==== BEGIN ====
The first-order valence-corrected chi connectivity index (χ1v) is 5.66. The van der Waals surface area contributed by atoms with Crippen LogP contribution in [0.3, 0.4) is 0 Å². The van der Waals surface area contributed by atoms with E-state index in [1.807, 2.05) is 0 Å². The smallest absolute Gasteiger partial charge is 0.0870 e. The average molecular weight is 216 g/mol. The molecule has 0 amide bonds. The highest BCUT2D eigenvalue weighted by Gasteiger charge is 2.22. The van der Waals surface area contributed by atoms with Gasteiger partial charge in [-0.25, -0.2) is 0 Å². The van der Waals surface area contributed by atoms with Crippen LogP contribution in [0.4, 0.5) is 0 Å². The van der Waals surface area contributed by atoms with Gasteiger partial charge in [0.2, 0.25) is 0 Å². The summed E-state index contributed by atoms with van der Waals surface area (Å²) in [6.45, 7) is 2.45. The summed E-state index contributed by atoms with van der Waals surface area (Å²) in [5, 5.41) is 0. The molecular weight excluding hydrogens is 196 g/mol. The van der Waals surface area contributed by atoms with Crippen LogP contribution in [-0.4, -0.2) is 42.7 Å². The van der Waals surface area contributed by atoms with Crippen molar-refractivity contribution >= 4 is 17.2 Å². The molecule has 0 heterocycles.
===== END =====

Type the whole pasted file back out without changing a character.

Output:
The first-order valence-corrected chi connectivity index (χ1v) is 5.66. The van der Waals surface area contributed by atoms with Crippen LogP contribution in [0.3, 0.4) is 0 Å². The van der Waals surface area contributed by atoms with E-state index in [1.807, 2.05) is 0 Å². The smallest absolute Gasteiger partial charge is 0.0870 e. The average molecular weight is 216 g/mol. The molecule has 0 amide bonds. The highest BCUT2D eigenvalue weighted by Gasteiger charge is 2.22. The van der Waals surface area contributed by atoms with Gasteiger partial charge in [-0.25, -0.2) is 0 Å². The van der Waals surface area contributed by atoms with Crippen LogP contribution in [0.4, 0.5) is 0 Å². The van der Waals surface area contributed by atoms with Gasteiger partial charge in [0.2, 0.25) is 0 Å². The summed E-state index contributed by atoms with van der Waals surface area (Å²) in [6.45, 7) is 2.45. The summed E-state index contributed by atoms with van der Waals surface area (Å²) in [5, 5.41) is 0. The molecular weight excluding hydrogens is 196 g/mol. The van der Waals surface area contributed by atoms with Crippen LogP contribution in [-0.4, -0.2) is 42.7 Å². The van der Waals surface area contributed by atoms with Crippen molar-refractivity contribution >= 4 is 17.2 Å². The molecule has 0 heterocycles.